The Minister did not mention BSE in his speech. He spent much of the day talking to the press about it and his written replies to his hon. Friends the Members for Torridge and Devon, West and for Bromsgrove (Sir H. Miller), which had been embargoed rather conveniently for 3.30 pm today to make it particularly difficult for hon. Members interested in these matters to deal with it. I have referred to the Library and I understand that the Minister proposes to set up a research consultative committee on BSE. I hope that it does its work efficiently and quickly. I understand that no offal may be used in baby food. Whether it is at present must be a matter of some doubt. The Government have not said whether they will increase the level of compensation to farmers whose stocks must be slaughtered. [Interruption.] They are not. There is no question of 100 per cent. compensation, so there must be a risk that farmers with infected stock will not notify the authorities. The Government are failing to deal with the most fundamental aspect of the problem. The intensive livestock sector is under severe pressure following the salmonella shambles. The Minister said that over-production in the pig sector, for example, can best be regulated by market forces. That is the roughest possible form of justice. The Minister has wider obligations for those who work in these industries. It would be useful if he would say something about the health implications of the abolition of frontier controls in 1992. Several hon. Members have referred to 1992. What about the controls that will apply to imports of pigs which may be infected with Aujesky's disease?

The cereals and arable sector is carrying its share of the general gloom and depression. We all know that changes are inevitable, but stabilisers are a crude mechanism. They are a method of restructuring by redundancy or bankruptcy. The hon. Member for Norfolk, South-West made that point as a result of discussions with local bank managers on the impact of the Government's policies on this sector. These policies should go hand in hand with incentives for restructuring, change and development. The continuing problem of monetary compensatory amounts arises from the imbalances in green currencies. I agree with hon. Members, including my hon. Friend the Member for Glanford and Scunthorpe (Mr. Morley), who feel that British industry should be able to compete on a fair basis, not just in 1992 but as soon as possible.

The only gesture towards restructuring in the arable sector is the business of set-aside. Farmers can collect £80 an acre for setting aside a minimum of 20 per cent. of their arable land. That is supposedly to reduce intervention buying, but it is a form of intervention itself. It is an intervention in the land market. It takes a percentage of land out of circulation. It is a sort of rental intervention to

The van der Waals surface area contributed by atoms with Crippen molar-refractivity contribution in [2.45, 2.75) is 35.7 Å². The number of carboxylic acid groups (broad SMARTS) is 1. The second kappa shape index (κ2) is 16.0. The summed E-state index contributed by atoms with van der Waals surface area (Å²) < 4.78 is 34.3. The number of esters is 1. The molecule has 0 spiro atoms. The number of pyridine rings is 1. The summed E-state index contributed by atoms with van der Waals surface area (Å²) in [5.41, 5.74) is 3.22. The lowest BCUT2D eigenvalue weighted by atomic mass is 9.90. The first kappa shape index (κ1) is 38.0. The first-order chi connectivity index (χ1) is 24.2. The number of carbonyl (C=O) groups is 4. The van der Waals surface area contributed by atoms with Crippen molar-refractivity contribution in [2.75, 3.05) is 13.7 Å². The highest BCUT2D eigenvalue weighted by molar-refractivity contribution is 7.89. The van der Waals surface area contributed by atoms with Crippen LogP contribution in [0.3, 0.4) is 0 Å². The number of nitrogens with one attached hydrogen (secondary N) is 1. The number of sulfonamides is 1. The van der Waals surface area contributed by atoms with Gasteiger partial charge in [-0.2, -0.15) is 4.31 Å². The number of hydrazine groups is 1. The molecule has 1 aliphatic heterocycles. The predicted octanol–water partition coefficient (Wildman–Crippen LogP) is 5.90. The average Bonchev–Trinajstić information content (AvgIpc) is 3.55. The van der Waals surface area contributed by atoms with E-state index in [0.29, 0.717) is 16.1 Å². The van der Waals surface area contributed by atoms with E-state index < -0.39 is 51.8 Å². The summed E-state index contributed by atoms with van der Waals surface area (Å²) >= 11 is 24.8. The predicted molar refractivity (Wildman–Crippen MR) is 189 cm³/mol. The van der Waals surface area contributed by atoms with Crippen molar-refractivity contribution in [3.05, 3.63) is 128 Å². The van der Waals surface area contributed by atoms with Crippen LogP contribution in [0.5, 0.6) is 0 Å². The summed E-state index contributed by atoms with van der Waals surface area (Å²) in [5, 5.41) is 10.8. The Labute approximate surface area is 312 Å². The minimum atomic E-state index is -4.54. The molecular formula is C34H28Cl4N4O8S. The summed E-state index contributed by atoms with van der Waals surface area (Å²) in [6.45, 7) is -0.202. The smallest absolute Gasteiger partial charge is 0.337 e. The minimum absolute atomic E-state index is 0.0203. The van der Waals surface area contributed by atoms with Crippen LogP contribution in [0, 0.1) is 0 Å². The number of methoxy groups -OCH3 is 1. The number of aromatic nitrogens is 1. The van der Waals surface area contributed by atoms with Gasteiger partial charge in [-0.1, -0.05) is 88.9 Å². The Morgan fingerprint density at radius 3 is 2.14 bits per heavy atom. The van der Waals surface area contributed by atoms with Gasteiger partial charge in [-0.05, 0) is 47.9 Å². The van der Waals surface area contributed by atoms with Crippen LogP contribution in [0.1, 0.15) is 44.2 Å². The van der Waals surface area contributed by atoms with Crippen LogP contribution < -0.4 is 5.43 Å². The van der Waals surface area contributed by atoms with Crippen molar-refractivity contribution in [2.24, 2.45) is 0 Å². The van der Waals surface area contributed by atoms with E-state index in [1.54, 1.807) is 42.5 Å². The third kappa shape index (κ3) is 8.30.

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prevent a fall in market rents for farms. It is inevitably a haphazard affair. The public are paying farmers to do nothing, which is difficult to understand, and in some cases people are paid off. People are losing their jobs as a result of the scheme. Will the Government make any provision for workers who are made redundant or lose their standard of living because of set-aside? No, we are getting nothing for those workers.

Even the Leader of the other place has caused people to be made redundant and has not made any compensation available to them in connection with this scheme, which is grossly unsatisfactory. I gather that his explanation was that he wanted to set an example to other farmers to take advantage of the set-aside scheme.

We must press the Minister to explain the position of the United Kingdom Government on the income aid element of the European Community agricultural programme. That would be an eminently sensible way in which funds can be obtained to pay people to help them to adjust to policy changes and to protect employment. Why can that not be done in connection with set-aside? Why are the British Government alone in refusing to take advantage of that aspect of the package? That does not make sense.

The Minister appears to be dismissing the evidence of the collapse in farming incomes in recent months and years. He says that everyone has many other sources of income, which is not accurate or fair. The Minister knows that the vast majority of people in the agriculture industry mostly earn their livings from working directly in agriculture, and he should make policy decisions to cater for those people.